This information is provided by the National Institutes of Health (NIH) Genetic and Rare Diseases Information Center (GARD).
Stargardt disease is a genetic eye disorder that causes progressive vision loss. It affects the macula, an area of the retina responsible for sharp, central vision. Vision loss is due to abnormal accumulation of a fatty yellow pigment (lipofuscin) in the cells within the macula. People with Stargardt disease also have problems with night vision, and some have problems with color vision. The signs and symptoms of Stargardt disease typically appear in late childhood to early adulthood and worsen over time. It is most commonly caused by mutations in the ABCA4 gene and inherited in an autosomal recessive manner. Rarely it may be caused by mutations in other genes and inherited in an autosomal dominant manner. There is currently no treatment, but various services and devices can help affected people carry out daily activities and maintain their independence.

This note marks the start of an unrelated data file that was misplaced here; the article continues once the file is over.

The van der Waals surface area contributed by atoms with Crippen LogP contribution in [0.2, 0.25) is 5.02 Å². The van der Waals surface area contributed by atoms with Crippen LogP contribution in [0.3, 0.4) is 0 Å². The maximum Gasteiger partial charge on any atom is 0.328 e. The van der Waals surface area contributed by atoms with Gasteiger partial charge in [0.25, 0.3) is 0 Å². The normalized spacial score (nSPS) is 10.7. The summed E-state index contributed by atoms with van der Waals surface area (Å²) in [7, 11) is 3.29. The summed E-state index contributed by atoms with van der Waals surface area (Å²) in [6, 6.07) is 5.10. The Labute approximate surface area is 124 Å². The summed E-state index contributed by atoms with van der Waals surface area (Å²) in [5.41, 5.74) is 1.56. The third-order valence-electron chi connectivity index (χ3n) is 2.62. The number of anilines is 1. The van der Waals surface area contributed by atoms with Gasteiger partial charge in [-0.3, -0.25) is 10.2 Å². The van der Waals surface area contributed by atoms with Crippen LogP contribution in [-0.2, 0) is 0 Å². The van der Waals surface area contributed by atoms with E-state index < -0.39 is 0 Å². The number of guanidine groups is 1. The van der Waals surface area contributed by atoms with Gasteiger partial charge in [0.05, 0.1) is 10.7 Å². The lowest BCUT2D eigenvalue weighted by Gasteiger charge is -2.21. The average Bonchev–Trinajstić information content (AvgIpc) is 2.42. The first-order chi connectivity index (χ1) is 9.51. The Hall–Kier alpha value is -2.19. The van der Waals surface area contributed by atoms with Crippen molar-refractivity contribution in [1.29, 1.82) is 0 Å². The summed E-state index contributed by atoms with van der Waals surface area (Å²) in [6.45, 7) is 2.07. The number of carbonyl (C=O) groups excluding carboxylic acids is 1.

For more information, visit GARD.